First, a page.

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Is there a future for organic production in high ecological value ecosystems?
- Horrillo, A., Escribano, M., Mesias, F.J., Elghannam, A., Gaspar, P.
- Agricultural systems 2016 v.143 pp. 114-125
- Common Agricultural Policy, beef, cows, ecological value, ecosystems, experts, farms, funding, livestock production, market prices, models, nonrenewable resources, organic foods, organic production, pastures, production technology, rangelands, rearing, sales, socioeconomics, stocking rate, Iberian Peninsula, Spain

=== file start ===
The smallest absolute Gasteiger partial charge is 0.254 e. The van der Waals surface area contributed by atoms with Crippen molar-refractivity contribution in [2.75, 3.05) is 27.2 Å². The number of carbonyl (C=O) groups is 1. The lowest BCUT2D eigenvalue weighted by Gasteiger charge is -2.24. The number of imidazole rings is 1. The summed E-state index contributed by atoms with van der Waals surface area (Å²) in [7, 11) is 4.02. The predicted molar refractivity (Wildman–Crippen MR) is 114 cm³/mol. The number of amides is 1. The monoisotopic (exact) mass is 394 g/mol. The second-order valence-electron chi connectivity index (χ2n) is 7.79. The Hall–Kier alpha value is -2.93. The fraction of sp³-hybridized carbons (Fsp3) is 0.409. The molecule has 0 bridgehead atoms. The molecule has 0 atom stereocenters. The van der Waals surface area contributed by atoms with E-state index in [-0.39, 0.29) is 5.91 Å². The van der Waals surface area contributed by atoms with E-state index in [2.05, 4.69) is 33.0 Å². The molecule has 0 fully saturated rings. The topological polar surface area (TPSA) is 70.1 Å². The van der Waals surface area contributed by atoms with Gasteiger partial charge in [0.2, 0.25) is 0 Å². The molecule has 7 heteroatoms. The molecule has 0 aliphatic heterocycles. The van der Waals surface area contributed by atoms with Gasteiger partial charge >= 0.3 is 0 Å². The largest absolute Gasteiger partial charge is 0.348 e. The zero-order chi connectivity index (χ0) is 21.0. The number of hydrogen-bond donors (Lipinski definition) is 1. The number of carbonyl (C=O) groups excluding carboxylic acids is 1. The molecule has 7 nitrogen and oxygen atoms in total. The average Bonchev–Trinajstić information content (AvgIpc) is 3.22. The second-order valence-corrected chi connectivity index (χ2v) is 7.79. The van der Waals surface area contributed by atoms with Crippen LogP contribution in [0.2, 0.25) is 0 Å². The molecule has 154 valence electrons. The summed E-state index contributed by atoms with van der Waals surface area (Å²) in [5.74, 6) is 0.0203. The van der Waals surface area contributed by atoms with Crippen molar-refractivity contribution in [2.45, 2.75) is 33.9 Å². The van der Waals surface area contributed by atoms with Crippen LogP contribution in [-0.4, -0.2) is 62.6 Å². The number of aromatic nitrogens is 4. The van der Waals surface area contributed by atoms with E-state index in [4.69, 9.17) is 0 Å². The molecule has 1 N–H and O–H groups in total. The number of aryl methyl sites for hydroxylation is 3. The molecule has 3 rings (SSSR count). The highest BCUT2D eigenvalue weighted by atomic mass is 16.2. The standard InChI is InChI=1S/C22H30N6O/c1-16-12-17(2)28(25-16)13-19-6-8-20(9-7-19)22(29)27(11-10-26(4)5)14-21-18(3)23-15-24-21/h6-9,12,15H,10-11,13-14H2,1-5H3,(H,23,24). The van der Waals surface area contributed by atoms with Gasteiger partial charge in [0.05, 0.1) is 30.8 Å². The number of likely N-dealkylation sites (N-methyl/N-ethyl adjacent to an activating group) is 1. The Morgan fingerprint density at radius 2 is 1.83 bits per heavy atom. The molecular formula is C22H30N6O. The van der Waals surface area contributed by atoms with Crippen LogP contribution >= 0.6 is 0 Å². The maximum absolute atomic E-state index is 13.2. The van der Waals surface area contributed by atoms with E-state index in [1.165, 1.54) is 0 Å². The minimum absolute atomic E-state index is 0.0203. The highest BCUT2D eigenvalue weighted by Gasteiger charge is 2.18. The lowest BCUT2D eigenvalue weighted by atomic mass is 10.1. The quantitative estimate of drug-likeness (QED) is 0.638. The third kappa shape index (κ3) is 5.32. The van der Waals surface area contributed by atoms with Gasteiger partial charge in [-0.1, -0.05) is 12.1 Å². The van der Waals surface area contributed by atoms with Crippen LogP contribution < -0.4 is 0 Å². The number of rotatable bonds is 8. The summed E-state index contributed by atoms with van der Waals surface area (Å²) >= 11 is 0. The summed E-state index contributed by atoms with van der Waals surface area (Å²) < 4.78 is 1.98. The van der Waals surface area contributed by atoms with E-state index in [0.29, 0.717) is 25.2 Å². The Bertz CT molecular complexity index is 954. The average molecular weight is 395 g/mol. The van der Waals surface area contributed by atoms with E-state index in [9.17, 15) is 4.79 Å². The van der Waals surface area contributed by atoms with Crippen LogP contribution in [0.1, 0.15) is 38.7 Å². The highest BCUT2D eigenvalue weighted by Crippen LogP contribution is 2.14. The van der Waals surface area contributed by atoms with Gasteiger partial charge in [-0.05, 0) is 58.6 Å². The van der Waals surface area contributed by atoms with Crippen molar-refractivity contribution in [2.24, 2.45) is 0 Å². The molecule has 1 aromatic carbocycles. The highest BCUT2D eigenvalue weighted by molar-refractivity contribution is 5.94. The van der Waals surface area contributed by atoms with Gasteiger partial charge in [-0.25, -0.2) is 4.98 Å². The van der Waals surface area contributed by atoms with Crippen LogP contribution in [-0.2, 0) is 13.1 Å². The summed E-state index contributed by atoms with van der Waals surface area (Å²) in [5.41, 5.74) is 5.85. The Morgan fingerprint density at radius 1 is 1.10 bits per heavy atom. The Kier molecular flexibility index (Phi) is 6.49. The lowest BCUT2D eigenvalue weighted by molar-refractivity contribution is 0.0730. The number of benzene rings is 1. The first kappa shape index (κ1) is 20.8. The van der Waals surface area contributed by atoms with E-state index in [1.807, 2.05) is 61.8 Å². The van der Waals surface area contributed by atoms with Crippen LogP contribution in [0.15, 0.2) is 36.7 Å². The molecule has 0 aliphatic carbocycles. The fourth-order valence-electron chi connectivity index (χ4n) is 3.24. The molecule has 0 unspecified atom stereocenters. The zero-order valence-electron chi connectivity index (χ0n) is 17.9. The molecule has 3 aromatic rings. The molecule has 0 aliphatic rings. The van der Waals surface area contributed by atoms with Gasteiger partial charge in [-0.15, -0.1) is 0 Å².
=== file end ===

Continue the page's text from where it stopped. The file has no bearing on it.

- Dehesas (rangelands typically located in the Southwest of Spain) are agro-silvo-pastoral systems traditionally used in agriculture and livestock farming, where livestock uses large pasturelands in wooded regions. These systems stand out for their high environmental and socio-economic value, where livestock farming plays an essential role in their maintenance and conservation. The dehesa is located in the SW quadrant of the Iberian Peninsula, occupying a total area of 5.8 million hectares in Spain and 0.5 million hectares in Portugal.Within this context, this paper analyses the potential these systems have to switch from the traditional model to organic production, in particular in the case of beef, as cows are the main livestock being reared in dehesas. For this purpose, we have used a Delphi analysis with a panel of experts in organic livestock production on dehesas. A total of 47 experts were selected from public institutions, farming, research bodies, agricultural organisations and companies in the industry.After a two-round study, some of the most relevant aspects for the future of organic beef production in dehesas were analysed: the evolution of its productive system, the marketing of the produce and the positive or negative effects—either as a stimulus or a deterrent—that the EU Common Agricultural Policy its agri-environmental measures would have. The experts highlighted some relevant aspects that hinder the implementation and/or the transition from a traditional farm to an organic model, i.e. sales of the final product becoming stagnant, the lack of self-sufficiency in organic feed and the difficulty of access to organic certified slaughterhouses.In this sense, the implementation of specific lines of subsidised funding that encourage the production of organic beef in dehesas would be desirable. These support schemes, together with marketing improvements and the increase of market prices, would guarantee the continuity of the holdings in this production segment.It has also been agreed that the transition from traditional farms to organic production systems will result in a reduction in the use of non-renewable resources, thus decreasing stocking rates and finally increasing the environmental externalities of the dehesas, which would therefore enhance their conservation.